DataCore gets cheap and dirty with iSCSI SANs

SANmelody 2.0 - low-cost, high-end

  • alert
  • submit to reddit

Choosing a cloud hosting partner with confidence

Relatively cheap but sophisticated storage management tools continue to make their way down market thanks, in part, to renewed interest in the iSCSI protocol. The latest company trying to push this trend is DataCore Software, which has this week released Version 2.0 of its SANmelody software.

This software basically lets a customer take two, standard one-way servers and use them to open up their SAN (storage area network) to high-end virtualization technology. The servers, running Windows and SANmelody, sit in front of a SAN and present an abstract view of the disks to servers.

In this age of virtualization and heterogeneous management hype, the story here is pretty familiar. DataCore, however, does have a unique pitch - price. The base SANmelody software starts at just $1,000 and can serve up 8 virtualized disk drives to as many systems as a customer needs.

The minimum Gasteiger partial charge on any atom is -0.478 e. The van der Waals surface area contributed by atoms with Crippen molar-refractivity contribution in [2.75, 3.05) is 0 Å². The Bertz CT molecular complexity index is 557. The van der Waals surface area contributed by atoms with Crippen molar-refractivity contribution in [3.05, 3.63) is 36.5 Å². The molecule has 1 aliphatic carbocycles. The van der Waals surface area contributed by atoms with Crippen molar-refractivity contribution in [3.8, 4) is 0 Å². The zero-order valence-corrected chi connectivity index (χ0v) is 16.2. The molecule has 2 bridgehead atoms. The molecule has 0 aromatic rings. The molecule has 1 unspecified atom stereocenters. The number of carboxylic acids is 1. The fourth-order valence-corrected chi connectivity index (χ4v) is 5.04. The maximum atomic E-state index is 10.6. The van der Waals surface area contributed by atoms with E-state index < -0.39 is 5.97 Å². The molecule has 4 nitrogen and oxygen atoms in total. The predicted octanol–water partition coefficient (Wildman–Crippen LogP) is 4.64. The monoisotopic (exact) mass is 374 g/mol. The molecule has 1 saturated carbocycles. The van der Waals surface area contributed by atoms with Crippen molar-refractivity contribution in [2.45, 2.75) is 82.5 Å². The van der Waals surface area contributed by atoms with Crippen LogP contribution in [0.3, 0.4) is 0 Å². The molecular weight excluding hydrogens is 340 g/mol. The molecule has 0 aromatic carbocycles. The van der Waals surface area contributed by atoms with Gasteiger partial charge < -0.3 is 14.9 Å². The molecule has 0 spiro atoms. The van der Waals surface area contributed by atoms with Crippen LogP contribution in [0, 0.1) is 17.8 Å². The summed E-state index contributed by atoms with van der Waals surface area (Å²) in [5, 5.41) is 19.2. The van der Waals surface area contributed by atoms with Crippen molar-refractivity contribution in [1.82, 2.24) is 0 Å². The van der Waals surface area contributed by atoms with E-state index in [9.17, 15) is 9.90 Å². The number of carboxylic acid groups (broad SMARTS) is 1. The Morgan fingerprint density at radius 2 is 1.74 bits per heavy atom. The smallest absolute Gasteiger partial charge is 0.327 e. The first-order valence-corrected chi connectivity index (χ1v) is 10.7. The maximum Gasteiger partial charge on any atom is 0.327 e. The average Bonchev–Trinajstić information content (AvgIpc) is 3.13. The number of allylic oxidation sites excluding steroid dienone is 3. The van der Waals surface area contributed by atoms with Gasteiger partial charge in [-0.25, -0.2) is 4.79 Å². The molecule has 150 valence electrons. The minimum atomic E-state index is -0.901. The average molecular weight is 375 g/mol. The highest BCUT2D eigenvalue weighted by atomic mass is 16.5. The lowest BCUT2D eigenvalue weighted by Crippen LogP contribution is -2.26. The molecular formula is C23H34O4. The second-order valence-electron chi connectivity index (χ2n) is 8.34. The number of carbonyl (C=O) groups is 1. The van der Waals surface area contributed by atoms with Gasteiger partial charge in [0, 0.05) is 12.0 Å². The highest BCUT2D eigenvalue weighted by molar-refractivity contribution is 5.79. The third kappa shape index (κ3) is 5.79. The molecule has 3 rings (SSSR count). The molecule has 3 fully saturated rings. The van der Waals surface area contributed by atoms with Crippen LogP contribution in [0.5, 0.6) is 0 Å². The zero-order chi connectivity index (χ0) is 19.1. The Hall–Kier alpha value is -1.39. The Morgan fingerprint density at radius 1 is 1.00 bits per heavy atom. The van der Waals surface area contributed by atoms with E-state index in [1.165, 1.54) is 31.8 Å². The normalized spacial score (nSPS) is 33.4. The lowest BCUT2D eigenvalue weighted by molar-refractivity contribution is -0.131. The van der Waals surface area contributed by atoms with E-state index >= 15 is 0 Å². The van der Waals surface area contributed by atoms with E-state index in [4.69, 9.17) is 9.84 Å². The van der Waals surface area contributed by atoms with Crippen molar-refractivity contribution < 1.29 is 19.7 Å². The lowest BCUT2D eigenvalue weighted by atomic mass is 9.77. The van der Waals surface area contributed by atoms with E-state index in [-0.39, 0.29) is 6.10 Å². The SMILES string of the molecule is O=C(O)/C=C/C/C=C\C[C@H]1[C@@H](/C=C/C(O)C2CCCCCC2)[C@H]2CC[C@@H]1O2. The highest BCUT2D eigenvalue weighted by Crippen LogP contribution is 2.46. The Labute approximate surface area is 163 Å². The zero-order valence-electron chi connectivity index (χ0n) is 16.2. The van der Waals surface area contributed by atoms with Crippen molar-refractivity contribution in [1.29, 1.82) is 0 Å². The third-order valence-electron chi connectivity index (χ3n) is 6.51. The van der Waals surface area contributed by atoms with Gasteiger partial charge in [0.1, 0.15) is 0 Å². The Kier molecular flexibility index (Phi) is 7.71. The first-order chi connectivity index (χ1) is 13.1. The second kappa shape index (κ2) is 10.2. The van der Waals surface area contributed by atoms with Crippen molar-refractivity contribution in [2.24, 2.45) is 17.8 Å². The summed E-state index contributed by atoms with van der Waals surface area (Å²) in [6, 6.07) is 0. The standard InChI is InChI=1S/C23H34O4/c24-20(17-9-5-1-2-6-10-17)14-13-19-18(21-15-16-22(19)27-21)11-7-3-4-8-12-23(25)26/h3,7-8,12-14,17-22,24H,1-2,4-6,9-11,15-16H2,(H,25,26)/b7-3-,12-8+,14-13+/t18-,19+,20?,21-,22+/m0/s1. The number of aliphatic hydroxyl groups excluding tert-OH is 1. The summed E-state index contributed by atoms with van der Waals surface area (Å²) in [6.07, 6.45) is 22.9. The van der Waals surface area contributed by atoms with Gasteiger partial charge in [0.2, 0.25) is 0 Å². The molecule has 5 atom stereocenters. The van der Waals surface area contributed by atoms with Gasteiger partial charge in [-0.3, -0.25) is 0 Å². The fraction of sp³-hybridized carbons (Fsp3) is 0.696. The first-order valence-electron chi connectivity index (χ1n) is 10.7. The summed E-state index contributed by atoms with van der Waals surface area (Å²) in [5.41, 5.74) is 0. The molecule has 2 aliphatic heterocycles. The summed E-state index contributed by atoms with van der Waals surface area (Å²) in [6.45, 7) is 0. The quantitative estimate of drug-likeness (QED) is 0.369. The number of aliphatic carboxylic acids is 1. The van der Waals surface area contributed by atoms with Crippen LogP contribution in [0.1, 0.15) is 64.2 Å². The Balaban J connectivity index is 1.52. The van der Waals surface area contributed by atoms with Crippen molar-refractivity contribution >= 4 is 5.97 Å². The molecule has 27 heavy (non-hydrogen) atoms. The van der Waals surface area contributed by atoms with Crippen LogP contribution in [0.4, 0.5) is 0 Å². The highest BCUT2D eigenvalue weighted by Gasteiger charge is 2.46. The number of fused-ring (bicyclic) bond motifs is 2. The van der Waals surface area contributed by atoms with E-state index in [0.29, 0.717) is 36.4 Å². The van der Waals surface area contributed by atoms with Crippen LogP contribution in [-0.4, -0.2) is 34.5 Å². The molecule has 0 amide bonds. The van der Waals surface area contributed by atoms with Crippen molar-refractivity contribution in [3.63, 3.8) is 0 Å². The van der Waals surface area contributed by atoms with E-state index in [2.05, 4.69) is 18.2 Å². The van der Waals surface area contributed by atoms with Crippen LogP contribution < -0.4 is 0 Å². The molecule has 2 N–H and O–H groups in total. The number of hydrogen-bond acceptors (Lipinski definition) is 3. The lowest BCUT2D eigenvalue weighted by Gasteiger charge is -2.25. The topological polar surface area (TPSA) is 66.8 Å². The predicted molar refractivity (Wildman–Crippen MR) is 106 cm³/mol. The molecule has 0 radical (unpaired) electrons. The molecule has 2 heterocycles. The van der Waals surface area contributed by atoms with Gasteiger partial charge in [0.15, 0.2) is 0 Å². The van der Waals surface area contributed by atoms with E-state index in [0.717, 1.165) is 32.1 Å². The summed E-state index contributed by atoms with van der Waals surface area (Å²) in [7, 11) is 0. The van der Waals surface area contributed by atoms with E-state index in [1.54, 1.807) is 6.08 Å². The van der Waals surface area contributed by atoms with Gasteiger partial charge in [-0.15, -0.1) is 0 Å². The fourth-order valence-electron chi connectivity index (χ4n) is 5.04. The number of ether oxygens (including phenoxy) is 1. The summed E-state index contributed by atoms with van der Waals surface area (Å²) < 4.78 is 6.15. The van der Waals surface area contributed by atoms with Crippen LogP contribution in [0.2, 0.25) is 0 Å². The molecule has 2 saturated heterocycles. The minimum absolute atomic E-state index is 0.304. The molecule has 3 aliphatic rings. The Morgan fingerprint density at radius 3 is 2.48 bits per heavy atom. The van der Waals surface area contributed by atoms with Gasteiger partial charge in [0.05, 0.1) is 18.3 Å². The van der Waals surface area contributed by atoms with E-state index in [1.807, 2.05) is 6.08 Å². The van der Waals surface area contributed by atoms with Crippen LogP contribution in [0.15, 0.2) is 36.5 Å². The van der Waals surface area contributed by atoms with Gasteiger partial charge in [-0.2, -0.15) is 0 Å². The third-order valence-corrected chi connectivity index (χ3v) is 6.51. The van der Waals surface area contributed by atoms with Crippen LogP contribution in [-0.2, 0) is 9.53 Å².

DataCore has a higher-end, more expensive product called SANsymphony for connecting very large numbers of servers and storage systems together but thinks the features added to SANmelody will give most small- to medium-sized businesses all the management punch they require.

One of the main new tools in Version 2.0 is something DataCore calls "virtual capacity." This technology will automatically free up more storage space for a database, for example, without demanding any hardware shutdowns. DataCore did provide this type of service in the past, but it was more complicated to set up. In the latest rev of the software, customers will find a wizard to guide them through the "virtual capacity" process.

The second main addition to SANmelody is iSCSI failover. Here DataCore is trying to make the most of iSCSI technology by giving lower-end systems the type of redundancy you might expect with pricey Fibre Channel kit.